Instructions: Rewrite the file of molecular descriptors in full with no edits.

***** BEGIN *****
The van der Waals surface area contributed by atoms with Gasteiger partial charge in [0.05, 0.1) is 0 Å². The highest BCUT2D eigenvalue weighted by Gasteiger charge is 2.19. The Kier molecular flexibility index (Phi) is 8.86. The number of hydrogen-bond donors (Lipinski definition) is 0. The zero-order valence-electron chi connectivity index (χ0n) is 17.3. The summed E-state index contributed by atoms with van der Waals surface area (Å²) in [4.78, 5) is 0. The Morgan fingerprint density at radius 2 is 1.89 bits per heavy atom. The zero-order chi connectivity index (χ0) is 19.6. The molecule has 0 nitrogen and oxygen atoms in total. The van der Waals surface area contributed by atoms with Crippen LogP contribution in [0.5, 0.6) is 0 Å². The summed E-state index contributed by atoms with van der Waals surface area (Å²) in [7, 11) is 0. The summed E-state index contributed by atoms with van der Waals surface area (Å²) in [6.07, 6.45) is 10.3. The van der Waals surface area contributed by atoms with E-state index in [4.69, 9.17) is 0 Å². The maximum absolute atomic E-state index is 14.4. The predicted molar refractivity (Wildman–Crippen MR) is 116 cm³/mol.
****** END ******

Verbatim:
The van der Waals surface area contributed by atoms with Gasteiger partial charge in [0.05, 0.1) is 0 Å². The highest BCUT2D eigenvalue weighted by Gasteiger charge is 2.19. The Kier molecular flexibility index (Phi) is 8.86. The number of hydrogen-bond donors (Lipinski definition) is 0. The zero-order valence-electron chi connectivity index (χ0n) is 17.3. The summed E-state index contributed by atoms with van der Waals surface area (Å²) in [4.78, 5) is 0. The Morgan fingerprint density at radius 2 is 1.89 bits per heavy atom. The zero-order chi connectivity index (χ0) is 19.6. The molecule has 0 nitrogen and oxygen atoms in total. The van der Waals surface area contributed by atoms with Crippen LogP contribution in [0.5, 0.6) is 0 Å². The summed E-state index contributed by atoms with van der Waals surface area (Å²) in [7, 11) is 0. The summed E-state index contributed by atoms with van der Waals surface area (Å²) in [6.07, 6.45) is 10.3. The van der Waals surface area contributed by atoms with E-state index in [4.69, 9.17) is 0 Å². The maximum absolute atomic E-state index is 14.4. The predicted molar refractivity (Wildman–Crippen MR) is 116 cm³/mol.